Cisco’s ‘Internet of the Future’ Strategy with Silicon One Architecture

Executive Summary:

  • Cisco shared further details behind its ‘Internet for the Future’ technology strategy based on development investments in Silicon+Optics+Software.
  • Cisco Silicon OneTM, a first-ever single, unified silicon architecture that can serve anywhere in the network and be used in any form factor.
  • New Cisco 8000 Series, the first platform built with Silicon One and new IOS XR7 operating system.
  • Cisco 8000 Series set to reduce cost of building and operating mass scale networks to run digital applications and services such as 5G, video and cloud.
  • New flexible business model options that enable customers to consume new innovation in new ways that best fit their business needs.
  • AT&T, Century Link, Comcast, Facebook, Microsoft and The Walt Disney Studios share insights on joint innovation and the needs of the next Internet

Cisco announced its “Internet of the Future” strategy at a December 11th event in San Francisco, CA.  The highlight of the announcement was Cisco’s Silicon One chip, which is a unified silicon architecture that can work anywhere in the network and be used in any form factor. Silicon One, along with Cisco’s new IOS XR7 operating system, is powering Cisco’s new 800 series routers that were designed for hyperscale web operators and large service providers to power applications and services, such as 5G core network, video streaming and 400GE transport.

“Innovation requires focused investment, the right team and a culture that values imagination,” said Cisco Chairman and CEO Chuck Robbins, in a press release. “We are dedicated to transforming the industry to build a new internet for the 5G era. Our latest solutions in silicon, optics and software represent the continued innovation we’re driving that helps our customers stay ahead of the curve and create new, ground-breaking experiences for their customers and end users for decades to come.”

The next-generation of internet infrastructure combines Cisco’s new silicon architecture with its next-generation of optics. Cisco says its strategy will change the economics behind how the internet will be built to support the demands of future, digital applications and will enable customers to operate their businesses with simpler, more cost-effective networks.

Cisco’s strategy is based on development and investments in three key technology areas: silicon, optics and software.

“Pushing the boundaries of innovation to the next level — far beyond what we experience today — is critical for the future and we believe silicon, optics and software are the technology levers that will deliver this outcome,” said David Goeckeler, executive vice president and general manager of the Networking and Security Business at Cisco.

“Cisco’s technology strategy is not about the next-generation of a single product area. We have spent the past several years investing in whole categories of independent technologies that we believe will converge in the future — and ultimately will allow us to solve the hardest problems on the verge of eroding the advancement of digital innovation. This strategy is delivering the most ambitious development project the company has ever achieved.”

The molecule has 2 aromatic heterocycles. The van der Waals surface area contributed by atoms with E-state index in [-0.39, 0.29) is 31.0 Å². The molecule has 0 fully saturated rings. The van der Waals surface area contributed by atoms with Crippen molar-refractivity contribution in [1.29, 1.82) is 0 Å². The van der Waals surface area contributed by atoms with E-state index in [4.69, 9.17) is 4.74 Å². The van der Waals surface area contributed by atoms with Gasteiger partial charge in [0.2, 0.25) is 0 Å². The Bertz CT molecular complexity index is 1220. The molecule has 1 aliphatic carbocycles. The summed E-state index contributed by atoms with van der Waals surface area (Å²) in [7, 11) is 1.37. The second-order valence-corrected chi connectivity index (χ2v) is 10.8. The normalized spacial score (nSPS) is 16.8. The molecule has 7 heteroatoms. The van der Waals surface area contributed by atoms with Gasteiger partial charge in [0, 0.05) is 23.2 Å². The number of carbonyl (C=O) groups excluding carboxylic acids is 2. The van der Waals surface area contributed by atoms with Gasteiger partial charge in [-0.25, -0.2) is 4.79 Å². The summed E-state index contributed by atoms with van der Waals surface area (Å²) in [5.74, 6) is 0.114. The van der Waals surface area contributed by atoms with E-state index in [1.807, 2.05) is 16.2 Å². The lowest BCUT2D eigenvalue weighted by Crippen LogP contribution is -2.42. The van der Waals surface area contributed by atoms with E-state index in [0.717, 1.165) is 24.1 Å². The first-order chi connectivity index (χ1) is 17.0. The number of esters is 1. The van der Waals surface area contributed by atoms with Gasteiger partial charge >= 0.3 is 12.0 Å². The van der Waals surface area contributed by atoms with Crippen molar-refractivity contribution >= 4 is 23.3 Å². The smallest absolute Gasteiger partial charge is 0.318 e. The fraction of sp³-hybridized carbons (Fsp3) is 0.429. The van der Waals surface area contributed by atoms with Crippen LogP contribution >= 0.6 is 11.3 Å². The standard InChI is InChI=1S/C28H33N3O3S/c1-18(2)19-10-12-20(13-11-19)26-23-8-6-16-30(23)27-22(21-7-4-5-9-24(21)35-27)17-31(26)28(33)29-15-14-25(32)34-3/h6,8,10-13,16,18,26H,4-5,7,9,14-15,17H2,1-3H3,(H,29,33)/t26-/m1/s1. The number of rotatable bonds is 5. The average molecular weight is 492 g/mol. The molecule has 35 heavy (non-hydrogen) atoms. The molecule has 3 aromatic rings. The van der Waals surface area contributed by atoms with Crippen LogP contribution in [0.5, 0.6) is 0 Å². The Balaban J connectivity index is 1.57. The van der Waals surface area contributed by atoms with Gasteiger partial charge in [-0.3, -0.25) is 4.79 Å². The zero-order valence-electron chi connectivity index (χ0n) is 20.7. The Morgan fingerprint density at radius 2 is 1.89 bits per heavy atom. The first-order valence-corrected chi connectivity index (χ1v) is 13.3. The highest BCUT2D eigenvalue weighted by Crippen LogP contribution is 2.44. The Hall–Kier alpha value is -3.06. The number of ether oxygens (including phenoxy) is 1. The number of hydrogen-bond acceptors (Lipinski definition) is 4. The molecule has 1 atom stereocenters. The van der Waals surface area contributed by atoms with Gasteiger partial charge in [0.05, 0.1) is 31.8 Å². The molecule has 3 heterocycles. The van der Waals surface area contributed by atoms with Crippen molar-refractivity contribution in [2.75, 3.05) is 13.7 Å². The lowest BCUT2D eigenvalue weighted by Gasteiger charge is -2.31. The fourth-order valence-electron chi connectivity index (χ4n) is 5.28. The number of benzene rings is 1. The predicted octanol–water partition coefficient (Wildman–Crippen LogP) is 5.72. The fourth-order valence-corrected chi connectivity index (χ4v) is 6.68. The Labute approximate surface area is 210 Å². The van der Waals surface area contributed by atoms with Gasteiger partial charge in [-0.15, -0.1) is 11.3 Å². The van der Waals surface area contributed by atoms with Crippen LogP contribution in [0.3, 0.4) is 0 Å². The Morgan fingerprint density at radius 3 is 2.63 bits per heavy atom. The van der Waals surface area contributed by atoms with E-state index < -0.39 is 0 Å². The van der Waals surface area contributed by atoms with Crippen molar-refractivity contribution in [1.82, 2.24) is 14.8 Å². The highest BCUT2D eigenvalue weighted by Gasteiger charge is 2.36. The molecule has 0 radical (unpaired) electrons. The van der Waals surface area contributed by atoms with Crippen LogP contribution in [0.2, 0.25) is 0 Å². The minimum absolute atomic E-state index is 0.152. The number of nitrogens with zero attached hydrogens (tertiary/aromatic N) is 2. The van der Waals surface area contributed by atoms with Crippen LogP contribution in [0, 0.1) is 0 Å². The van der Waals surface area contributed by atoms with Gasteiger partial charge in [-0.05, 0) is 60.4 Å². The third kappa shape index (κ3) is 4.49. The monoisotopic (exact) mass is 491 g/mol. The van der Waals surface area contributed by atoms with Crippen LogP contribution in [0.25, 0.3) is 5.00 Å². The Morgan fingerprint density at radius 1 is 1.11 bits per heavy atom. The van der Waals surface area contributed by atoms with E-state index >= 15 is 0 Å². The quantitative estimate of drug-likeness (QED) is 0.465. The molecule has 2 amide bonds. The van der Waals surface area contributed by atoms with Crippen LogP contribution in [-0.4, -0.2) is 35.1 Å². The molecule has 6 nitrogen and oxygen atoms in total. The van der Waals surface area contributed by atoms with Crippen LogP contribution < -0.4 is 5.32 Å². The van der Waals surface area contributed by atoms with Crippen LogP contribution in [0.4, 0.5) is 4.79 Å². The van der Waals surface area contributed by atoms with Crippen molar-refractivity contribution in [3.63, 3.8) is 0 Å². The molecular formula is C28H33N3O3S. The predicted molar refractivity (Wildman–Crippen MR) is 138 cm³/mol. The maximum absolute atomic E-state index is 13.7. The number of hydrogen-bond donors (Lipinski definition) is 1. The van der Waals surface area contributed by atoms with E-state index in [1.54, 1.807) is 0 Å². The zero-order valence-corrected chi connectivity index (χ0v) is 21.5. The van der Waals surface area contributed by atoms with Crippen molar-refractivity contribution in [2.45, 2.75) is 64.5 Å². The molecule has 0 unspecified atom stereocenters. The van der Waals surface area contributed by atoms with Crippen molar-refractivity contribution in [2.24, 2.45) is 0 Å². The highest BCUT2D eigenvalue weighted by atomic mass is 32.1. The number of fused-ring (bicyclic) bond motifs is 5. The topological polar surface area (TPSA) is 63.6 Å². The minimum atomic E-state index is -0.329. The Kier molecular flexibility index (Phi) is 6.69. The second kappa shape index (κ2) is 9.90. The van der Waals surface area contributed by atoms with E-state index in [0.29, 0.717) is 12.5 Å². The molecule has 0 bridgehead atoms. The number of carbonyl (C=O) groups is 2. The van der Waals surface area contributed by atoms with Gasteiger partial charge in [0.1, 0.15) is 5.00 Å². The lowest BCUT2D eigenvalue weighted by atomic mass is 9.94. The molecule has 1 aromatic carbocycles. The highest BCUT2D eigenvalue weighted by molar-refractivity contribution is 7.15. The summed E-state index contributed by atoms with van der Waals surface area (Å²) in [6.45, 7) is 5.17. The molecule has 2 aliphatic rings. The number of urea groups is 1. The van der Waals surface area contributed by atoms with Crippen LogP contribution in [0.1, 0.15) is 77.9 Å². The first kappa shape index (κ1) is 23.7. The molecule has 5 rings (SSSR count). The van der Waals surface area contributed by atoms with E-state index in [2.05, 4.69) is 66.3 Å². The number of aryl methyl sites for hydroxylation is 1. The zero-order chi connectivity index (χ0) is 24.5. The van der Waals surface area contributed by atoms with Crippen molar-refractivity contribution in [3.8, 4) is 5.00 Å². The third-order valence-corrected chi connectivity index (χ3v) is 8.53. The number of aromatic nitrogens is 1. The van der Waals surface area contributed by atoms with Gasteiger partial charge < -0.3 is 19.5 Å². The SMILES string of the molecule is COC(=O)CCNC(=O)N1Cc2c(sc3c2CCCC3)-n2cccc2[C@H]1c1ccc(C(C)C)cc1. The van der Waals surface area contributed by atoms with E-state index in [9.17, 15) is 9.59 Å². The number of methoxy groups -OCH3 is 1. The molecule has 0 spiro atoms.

Image result for image for Cisco Internet of Future architecture

Silicon One will be the foundation of Cisco’s routing portfolio going forward, with expected near-term performance availability up to 25 Terabits per second (Tbps).  Cisco says it is the industry’s first networking chip designed to be universally adaptable across service provider and web-scale markets. Designed for both fixed and modular platforms, it can manage the most challenging requirements in a way that’s never been done before. The first Cisco Silicon One ‘Q100’ model surpasses the 10 Tbps routing milestone for network bandwidth without sacrificing programmability, buffering, power efficiency, scale or feature flexibility.

Traditionally, multiple types of silicon with different capabilities are used across a network and even within a single device. Developing new features and testing can be lengthy and expensive. Unified and programmable silicon will allow for network operators to greatly reduce costs of operations and reduce time-to-value for new services.

The new Cisco 8000 series is the first platform built with Cisco Silicon One Q100. It is engineered to help service providers and web-scale companies reduce the costs of building and operating mass-scale networks for the 5G, AI and IOT era.  Key features include:

  • Optimized for 400 Gbps and beyond, starting at 10.8 Tbps in just a single rack unit
  • Powered by the new, cloud-enhanced Cisco IOS XR7 networking operating system software, designed to simplify operations and lower operational costs
  • Offers enhanced cybersecurity with integrated trust technology for real-time insights into the trustworthiness of your critical infrastructure
  • Service providers gain more bandwidth scale and programmability to deliver Tbps in even the most power and space constrained network locations

Cisco is also supporting Microsoft-developed SONiC (Software for Open Networking in the Cloud) OCP software in its 800 series routers.

Global Customer Deployments and Trials:

Cisco is working with a group of pioneering customers on deployments and trials of the Cisco 8000 Series. STC, the leading telecom services provider in the Middle East, Northern Africa region, marks the first customer deploying the new technology. Ongoing trials include Comcast and NTT Communications among others.

Testimonials:

“We look forward to working with Cisco as it enters the high-end routing silicon space, collaborating to help meet the next generation of network demands for higher speeds and greater capacity,” said Amin Vahdat, fellow and vice president of Systems Infrastructure, Google Cloud.

“Facebook has been a strong advocate for network disaggregation and open ecosystems, launching key industry initiatives such as the Open Compute Project and the Telecom Infrastructure Project to transform the networking industry,” said Najam Ahmad, vice president, Network Engineering at Facebook. “Cisco’s new Silicon One architecture is aligned with this vision, and we believe this model offers network operators diverse and flexible options through a disaggregated approach.”